“Holding Nationalist Flags Against Red Flags” —Anti-American Icons in Contemporary China and their Reconstruction by the Public (1999–2003)
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Focusing on the construction and reconstruction process of anti-American icons in contemporary China, this paper compares the patterns of interactions between the Chinese government, intellectuals and general public during four events centering on China-US relations: the 1999 Belgrade embassy bombing, the early 2001 plane collision incident, the September 11 attacks, and the 2003 war in Iraq. The article suggests that the proliferation of anti-American icons in China does not only point towards the existence of anti-foreign ideologies. It is also a channel for different players in China to advance their personal and group interests. As long as tolerance from Beijing is signalled, much nationalist rhetoric is a coded way of directing limited dissent at the Chinese state itself, but how exactly the Chinese public hold the “nationalist flags” — which is allowed by the party–state — against the “red flags” of the same regime remains relatively unexplored. Filling up such an intellectual vacuum is the central focus of this paper.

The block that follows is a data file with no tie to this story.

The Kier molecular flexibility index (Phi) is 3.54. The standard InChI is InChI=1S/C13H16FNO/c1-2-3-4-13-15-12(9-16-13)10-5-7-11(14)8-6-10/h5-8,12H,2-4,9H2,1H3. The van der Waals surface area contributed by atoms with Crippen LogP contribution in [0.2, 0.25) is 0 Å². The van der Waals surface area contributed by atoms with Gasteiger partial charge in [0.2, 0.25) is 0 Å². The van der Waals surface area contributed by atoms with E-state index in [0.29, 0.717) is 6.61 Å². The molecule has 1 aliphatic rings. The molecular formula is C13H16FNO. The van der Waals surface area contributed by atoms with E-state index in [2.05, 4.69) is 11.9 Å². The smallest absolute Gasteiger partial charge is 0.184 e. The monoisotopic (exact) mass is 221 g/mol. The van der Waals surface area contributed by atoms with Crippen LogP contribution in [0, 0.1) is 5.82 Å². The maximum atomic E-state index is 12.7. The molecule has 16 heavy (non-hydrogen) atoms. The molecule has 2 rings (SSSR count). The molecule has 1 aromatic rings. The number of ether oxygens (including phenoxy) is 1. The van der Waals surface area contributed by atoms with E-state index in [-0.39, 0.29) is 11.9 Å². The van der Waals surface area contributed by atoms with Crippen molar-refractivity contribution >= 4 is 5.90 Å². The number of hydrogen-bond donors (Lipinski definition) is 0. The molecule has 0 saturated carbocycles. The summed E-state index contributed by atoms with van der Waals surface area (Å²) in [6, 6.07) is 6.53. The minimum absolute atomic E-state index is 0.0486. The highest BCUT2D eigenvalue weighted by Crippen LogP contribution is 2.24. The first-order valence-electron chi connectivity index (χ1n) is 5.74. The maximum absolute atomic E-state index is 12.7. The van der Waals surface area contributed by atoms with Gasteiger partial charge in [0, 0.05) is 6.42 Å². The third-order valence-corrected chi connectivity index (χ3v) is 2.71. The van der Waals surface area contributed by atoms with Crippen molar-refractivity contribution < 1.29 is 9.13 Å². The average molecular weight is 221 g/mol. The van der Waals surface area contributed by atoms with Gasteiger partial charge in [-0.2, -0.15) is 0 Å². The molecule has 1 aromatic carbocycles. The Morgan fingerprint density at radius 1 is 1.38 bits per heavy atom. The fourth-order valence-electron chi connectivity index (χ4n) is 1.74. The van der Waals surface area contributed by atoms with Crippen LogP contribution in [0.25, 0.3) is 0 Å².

KeywordsChinese nationalism Liberalists Martyrs Public opinions Sino-American relation
The author thanks Dr. Rana Mitter of University of Oxford and the anonymous reviewers of East Asia for their critical advices given to the paper.